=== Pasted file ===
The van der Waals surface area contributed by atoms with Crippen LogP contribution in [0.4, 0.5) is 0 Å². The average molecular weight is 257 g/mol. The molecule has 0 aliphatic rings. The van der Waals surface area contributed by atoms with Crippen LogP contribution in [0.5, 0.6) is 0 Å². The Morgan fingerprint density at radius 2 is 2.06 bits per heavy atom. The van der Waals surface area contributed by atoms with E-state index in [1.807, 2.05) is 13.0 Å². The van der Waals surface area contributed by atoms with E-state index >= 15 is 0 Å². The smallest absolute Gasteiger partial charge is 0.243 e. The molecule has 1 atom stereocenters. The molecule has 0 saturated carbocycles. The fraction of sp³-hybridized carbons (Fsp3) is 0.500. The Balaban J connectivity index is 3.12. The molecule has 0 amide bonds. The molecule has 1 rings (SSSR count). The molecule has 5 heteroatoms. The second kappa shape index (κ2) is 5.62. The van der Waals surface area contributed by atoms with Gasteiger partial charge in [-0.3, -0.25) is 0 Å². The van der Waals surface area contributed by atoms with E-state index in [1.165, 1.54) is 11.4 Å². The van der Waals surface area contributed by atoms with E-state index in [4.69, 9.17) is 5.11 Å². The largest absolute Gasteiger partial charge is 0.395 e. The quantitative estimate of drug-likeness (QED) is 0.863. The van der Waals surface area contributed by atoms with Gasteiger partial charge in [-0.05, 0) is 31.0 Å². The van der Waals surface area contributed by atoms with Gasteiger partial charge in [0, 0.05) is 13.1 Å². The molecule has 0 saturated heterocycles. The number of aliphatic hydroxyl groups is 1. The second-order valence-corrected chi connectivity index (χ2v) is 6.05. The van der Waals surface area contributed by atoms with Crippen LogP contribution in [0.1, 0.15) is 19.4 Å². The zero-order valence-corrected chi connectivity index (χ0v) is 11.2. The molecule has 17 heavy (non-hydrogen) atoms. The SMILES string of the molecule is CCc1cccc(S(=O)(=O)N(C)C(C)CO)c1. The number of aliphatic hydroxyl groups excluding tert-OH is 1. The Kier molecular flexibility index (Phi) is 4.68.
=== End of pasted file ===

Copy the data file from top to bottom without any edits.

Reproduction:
The van der Waals surface area contributed by atoms with Crippen LogP contribution in [0.4, 0.5) is 0 Å². The average molecular weight is 257 g/mol. The molecule has 0 aliphatic rings. The van der Waals surface area contributed by atoms with Crippen LogP contribution in [0.5, 0.6) is 0 Å². The Morgan fingerprint density at radius 2 is 2.06 bits per heavy atom. The van der Waals surface area contributed by atoms with E-state index in [1.807, 2.05) is 13.0 Å². The van der Waals surface area contributed by atoms with E-state index >= 15 is 0 Å². The smallest absolute Gasteiger partial charge is 0.243 e. The molecule has 1 atom stereocenters. The molecule has 0 saturated carbocycles. The fraction of sp³-hybridized carbons (Fsp3) is 0.500. The Balaban J connectivity index is 3.12. The molecule has 0 amide bonds. The molecule has 1 rings (SSSR count). The molecule has 5 heteroatoms. The second kappa shape index (κ2) is 5.62. The van der Waals surface area contributed by atoms with Gasteiger partial charge in [-0.3, -0.25) is 0 Å². The van der Waals surface area contributed by atoms with E-state index in [1.165, 1.54) is 11.4 Å². The van der Waals surface area contributed by atoms with E-state index in [4.69, 9.17) is 5.11 Å². The largest absolute Gasteiger partial charge is 0.395 e. The quantitative estimate of drug-likeness (QED) is 0.863. The van der Waals surface area contributed by atoms with Gasteiger partial charge in [-0.05, 0) is 31.0 Å². The van der Waals surface area contributed by atoms with Gasteiger partial charge in [0, 0.05) is 13.1 Å². The molecule has 0 saturated heterocycles. The number of aliphatic hydroxyl groups is 1. The second-order valence-corrected chi connectivity index (χ2v) is 6.05. The van der Waals surface area contributed by atoms with Crippen LogP contribution in [0.1, 0.15) is 19.4 Å². The zero-order valence-corrected chi connectivity index (χ0v) is 11.2. The molecule has 17 heavy (non-hydrogen) atoms. The SMILES string of the molecule is CCc1cccc(S(=O)(=O)N(C)C(C)CO)c1. The number of aliphatic hydroxyl groups excluding tert-OH is 1. The Kier molecular flexibility index (Phi) is 4.68.